April 06, 2005

Open Letter to the Hon. Senator Bill Frist

Douglas MacLean: April 6, 2005

Dear Dr. Frist:
  I am very sad, and I hope you can help me become less sad.  I am enclosing a picture of myself with this letter, and although the picture was taken a few years ago you can clearly see that I am sad.  I'd like you to prescribe something - maybe an antidepressant - that would lift my mood and make me a more productive citizen.
  I'm writing to you as a last resort.  I've sent this letter and picture to many other physicians, but they all insist that I make an appointment to see them in person.  I suspect they are just after the fees they charge for office visits.  I'm pleased to know that you are not hampered by such "scruples."
  You set an inspiring example.  Most doctors I know find it a full-time occupation, but you are able to meet the demands of your job as Senate majority leader while still managing to practice your profession and make medical diagnoses to patients far removed from Washington or Tennessee. 
  I look forward to receiving my prescription in the mail.  Thank you for your attention.

April 07, 2005

Library Privileges

Douglas MacLean: April 7, 2005

  Since 9/11, most Americans have shown a willingness to sacrifice some of our liberties in exchange for greater security.  Thinking about this issue involves a difficult weighing of costs and benefits.
   This issue came up on Tuesday in Attorney General Alberto Gonzales' defense of the USA Patriot Act before the Senate Judiciary Committee.  One issue concerns Mr. Gonzales' defense of the provision of the Act that gives the government authority to demand individual library records in its investigations.  He opposed a suggestion to amend the authority to require establishing "probable cause" before conducting such a search, although he said he would support a requirement that such searches must be considered relevant to a national security investigation.  Mr. Gonzales attempted to reassure critics by pointing out that the government to date has exercised restraint in using its authority.  He also assured the Committee, as defenders of the Patriot Act consistently have done, that "the department has no interest in rummaging through the library records or the medical records of Americans."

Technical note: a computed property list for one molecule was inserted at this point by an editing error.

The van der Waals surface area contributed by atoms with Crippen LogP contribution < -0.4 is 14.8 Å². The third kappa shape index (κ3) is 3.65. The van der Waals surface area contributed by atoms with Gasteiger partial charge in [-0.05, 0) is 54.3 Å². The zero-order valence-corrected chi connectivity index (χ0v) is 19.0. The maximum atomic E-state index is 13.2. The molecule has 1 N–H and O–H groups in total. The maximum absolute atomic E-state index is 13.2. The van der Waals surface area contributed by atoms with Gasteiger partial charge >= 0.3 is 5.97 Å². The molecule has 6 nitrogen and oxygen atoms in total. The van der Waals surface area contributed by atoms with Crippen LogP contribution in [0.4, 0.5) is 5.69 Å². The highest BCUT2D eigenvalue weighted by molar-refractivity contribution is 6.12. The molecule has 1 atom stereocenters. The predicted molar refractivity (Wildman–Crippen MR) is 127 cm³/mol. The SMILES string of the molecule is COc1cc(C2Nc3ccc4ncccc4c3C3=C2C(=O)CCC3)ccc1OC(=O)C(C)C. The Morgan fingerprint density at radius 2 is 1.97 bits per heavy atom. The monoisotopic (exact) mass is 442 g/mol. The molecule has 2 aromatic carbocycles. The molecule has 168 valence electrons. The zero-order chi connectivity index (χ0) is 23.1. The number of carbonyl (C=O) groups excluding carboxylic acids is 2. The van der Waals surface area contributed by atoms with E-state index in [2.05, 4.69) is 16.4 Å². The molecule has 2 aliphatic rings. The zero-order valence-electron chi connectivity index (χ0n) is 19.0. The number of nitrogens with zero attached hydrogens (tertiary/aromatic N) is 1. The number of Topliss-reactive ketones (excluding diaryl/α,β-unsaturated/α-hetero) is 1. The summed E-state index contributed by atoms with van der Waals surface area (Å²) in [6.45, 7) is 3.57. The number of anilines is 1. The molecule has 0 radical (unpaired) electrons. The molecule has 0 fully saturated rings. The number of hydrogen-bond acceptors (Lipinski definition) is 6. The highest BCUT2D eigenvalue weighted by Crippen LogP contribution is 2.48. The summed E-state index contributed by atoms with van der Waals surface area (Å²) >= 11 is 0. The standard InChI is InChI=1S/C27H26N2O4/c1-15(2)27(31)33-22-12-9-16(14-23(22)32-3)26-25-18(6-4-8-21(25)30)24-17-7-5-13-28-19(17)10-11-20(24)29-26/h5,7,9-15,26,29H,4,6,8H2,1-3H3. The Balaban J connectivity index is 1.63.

This defense suggests that the way we should weigh the relevant costs and benefits goes something like this: consider the benefit of giving the government the authority freely to investigate suspected terrorists, and weigh that against the very low probability that the lives of most Americans will be affected in any way by the government's actions.
  This seems to me an incorrect way to account for the costs.  A certain right to privacy that we previously enjoyed has been sacrificed.  The issue is not (merely) the probability that any person will suffer as a result of searching for library records.  Rather, it is that most of us now enjoy the privacy of those records at the will of the government, not as a right.  The purpose of rights is not only to protect people from various harms, but also and primarily to recognize a certain status that people have to claim things as their due.  To receive a benefit because someone gives it to you is different from receiving the same benefit because it is your right.  This is the more significant cost of curtailing our rights.